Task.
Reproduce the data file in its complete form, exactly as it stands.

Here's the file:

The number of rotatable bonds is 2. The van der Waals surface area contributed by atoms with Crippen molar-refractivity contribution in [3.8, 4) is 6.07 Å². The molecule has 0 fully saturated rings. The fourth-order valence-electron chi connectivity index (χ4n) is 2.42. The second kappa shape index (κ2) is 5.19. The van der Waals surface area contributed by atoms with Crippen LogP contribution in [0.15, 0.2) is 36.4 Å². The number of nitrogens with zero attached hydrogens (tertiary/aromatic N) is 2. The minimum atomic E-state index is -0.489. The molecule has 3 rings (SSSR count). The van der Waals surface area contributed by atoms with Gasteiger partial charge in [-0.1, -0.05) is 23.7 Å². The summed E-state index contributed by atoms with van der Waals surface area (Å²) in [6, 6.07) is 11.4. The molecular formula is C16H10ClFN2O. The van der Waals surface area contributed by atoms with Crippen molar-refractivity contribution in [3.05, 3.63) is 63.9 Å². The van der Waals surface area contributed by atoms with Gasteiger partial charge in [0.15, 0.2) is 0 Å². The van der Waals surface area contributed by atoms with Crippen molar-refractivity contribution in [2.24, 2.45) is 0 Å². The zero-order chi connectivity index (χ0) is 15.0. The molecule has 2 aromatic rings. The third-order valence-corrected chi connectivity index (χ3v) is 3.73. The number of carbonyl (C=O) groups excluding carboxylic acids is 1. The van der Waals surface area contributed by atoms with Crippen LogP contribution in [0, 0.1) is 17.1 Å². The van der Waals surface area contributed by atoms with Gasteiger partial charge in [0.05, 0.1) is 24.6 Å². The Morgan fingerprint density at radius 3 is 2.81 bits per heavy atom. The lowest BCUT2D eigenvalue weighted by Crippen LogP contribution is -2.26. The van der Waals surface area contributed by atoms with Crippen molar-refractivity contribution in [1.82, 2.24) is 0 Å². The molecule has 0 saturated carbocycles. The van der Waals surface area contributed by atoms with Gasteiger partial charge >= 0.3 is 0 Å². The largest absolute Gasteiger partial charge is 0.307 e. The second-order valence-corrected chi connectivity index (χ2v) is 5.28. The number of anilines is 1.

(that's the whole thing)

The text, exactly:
The number of rotatable bonds is 2. The van der Waals surface area contributed by atoms with Crippen molar-refractivity contribution in [3.8, 4) is 6.07 Å². The molecule has 0 fully saturated rings. The fourth-order valence-electron chi connectivity index (χ4n) is 2.42. The second kappa shape index (κ2) is 5.19. The van der Waals surface area contributed by atoms with Crippen LogP contribution in [0.15, 0.2) is 36.4 Å². The number of nitrogens with zero attached hydrogens (tertiary/aromatic N) is 2. The minimum atomic E-state index is -0.489. The molecule has 3 rings (SSSR count). The van der Waals surface area contributed by atoms with Gasteiger partial charge in [-0.1, -0.05) is 23.7 Å². The summed E-state index contributed by atoms with van der Waals surface area (Å²) in [6, 6.07) is 11.4. The molecular formula is C16H10ClFN2O. The van der Waals surface area contributed by atoms with Crippen molar-refractivity contribution in [3.05, 3.63) is 63.9 Å². The van der Waals surface area contributed by atoms with Gasteiger partial charge in [0.15, 0.2) is 0 Å². The van der Waals surface area contributed by atoms with Crippen molar-refractivity contribution in [2.24, 2.45) is 0 Å². The zero-order chi connectivity index (χ0) is 15.0. The molecule has 2 aromatic rings. The third-order valence-corrected chi connectivity index (χ3v) is 3.73. The number of carbonyl (C=O) groups excluding carboxylic acids is 1. The van der Waals surface area contributed by atoms with Crippen LogP contribution in [0, 0.1) is 17.1 Å². The van der Waals surface area contributed by atoms with Gasteiger partial charge in [0.05, 0.1) is 24.6 Å². The Morgan fingerprint density at radius 3 is 2.81 bits per heavy atom. The lowest BCUT2D eigenvalue weighted by Crippen LogP contribution is -2.26. The van der Waals surface area contributed by atoms with Crippen molar-refractivity contribution in [1.82, 2.24) is 0 Å². The molecule has 0 saturated carbocycles. The van der Waals surface area contributed by atoms with Gasteiger partial charge >= 0.3 is 0 Å². The largest absolute Gasteiger partial charge is 0.307 e. The second-order valence-corrected chi connectivity index (χ2v) is 5.28. The number of anilines is 1.